Welcome to the official documentation for Sprocket, a real-time server-side component library for Gleam! In this guide, we'll cover the core concepts of Sprocket, but some prerequisite knowledge of Gleam is recommended. Gleam is a type-safe functional language designed to harness the power of the Erlang Beam virtual machine. Whether you are a Gleam enthusiast or new to this exciting language, this documentation will serve as your roadmap to building highly scalable, robust, and efficient server-side component views for your web application.

Fun fact: Sprocket is named after the humble bicycle gear that enables the wheels to spin effortlessly! Also, this documentation is completely powered by it!

Sprocket is designed around a collection of familiar patterns that allow developers to build web-based user interfaces with ease. The main goal is to bridge the gap between existing functional component libraries, type-safety, and real-time server rendered views so that developers can quickly construct applications without compromising on type guarantees. Embracing the strengths of the Erlang Beam virtual machine's concurrency and fault-tolerance capabilities, Sprocket is built on a solid foundation that enables scalable and fault-tolerant applications.

The Browser as a Terminal

Sprocket embraces the idea that a large portion of web apps simply do not benefit from having a separate front-end single page application (SPA) and back-end server. In fact, this style of development can be quite costly in terms of development time and resources for little to no added benefit. Instead, Sprocket treats the browser as a "terminal" that simply renders view updates that are sent by a server. This approach simplifies the development process by allowing developers to focus on building the application's core features without having to worry about designing an API or managing state synchronization between the client and server. If an API is required, it can be built separately in a way that is specific to the application's needs, rather than being a general-purpose API that is trying to fit multiple use-cases.

While this may seem like a step back from the modern SPA architecture, consider that most web apps today require a constant connection to a server to function in a meaningful way. Moreover, the payload of a stateless API request is typically much larger than the event and diff payloads that are exchanged between the client and server in a Sprocket application. By embracing the "browser as a terminal" philosophy, Sprocket removes the overhead of an API and allows the HTTP layer to simply fall away leaving it up to the server to worry about rendering and updating the UI. This enables developers to quickly build applications that are easier to maintain with less code and fewer resources.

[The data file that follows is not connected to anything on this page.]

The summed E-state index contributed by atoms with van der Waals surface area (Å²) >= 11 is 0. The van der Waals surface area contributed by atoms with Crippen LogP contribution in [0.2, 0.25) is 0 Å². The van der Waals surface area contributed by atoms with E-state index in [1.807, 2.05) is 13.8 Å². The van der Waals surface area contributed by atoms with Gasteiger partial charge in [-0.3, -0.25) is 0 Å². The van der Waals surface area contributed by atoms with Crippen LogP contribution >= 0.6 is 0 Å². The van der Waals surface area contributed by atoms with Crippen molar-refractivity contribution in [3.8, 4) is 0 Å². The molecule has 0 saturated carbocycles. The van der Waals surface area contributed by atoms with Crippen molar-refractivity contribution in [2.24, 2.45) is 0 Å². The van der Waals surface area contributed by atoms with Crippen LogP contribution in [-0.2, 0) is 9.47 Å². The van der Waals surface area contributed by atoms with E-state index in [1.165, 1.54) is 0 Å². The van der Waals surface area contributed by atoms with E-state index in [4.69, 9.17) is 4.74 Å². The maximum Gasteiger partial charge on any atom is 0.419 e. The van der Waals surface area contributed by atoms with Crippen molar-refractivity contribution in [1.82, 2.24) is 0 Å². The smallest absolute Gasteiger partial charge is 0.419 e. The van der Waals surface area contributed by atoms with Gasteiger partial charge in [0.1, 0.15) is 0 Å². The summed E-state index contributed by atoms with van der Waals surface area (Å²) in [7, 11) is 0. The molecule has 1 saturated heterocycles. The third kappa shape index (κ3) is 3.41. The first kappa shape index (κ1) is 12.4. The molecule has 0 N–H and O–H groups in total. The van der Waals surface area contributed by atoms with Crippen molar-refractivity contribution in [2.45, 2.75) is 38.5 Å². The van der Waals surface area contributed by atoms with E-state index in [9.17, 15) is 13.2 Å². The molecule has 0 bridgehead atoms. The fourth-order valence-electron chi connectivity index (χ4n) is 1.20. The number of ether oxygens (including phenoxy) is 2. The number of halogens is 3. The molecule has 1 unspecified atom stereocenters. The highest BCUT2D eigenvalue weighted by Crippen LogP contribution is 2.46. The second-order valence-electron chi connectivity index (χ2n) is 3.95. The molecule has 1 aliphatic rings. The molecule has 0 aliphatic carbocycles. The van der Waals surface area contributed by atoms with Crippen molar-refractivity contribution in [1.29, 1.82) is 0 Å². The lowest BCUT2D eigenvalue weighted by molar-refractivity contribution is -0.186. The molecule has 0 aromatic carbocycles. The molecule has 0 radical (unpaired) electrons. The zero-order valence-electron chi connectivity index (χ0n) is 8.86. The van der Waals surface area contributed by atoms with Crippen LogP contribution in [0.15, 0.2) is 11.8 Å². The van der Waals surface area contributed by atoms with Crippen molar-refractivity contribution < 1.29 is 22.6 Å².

This is not a unique idea, but rather builds on the paradigm introduced and popularized by Phoenix LiveView in 2018. Sprocket brings these concepts to the Gleam ecosystem, providing a type-safe and component-based approach to building real-time server-rendered views.

Key Features

Real-time Components: Build real-time server-rendered live views using declarative components and familiar state management patterns.

Type-Safety: Gleam's static type system gives you peace of mind that your code is free of a large category of runtime errors and provides a powerful tool for refactoring and maintaining your codebase.

Concurrency: Sprocket harnesses the power of the Erlang Beam VM to provide lightweight processes and easy-to-use abstractions for concurrent programming.

Fault-Tolerance: Battle-tested fault-tolerance mechanisms ensure that your applications are resilient even under adverse conditions.

Interoperability: Seamlessly plug-in to Erlang/Elixir's ecosystem of existing libraries with Gleam's first class FFI.

Scalable: The Erlang Beam VM's distributed nature enables you to scale your applications with ease.

Open Source: Sprocket is completely open-source and free to use. Contributions are welcome and encouraged!

Ready to get started?

In the next section, we'll cover prerequisites and getting your Sprocket application up and running.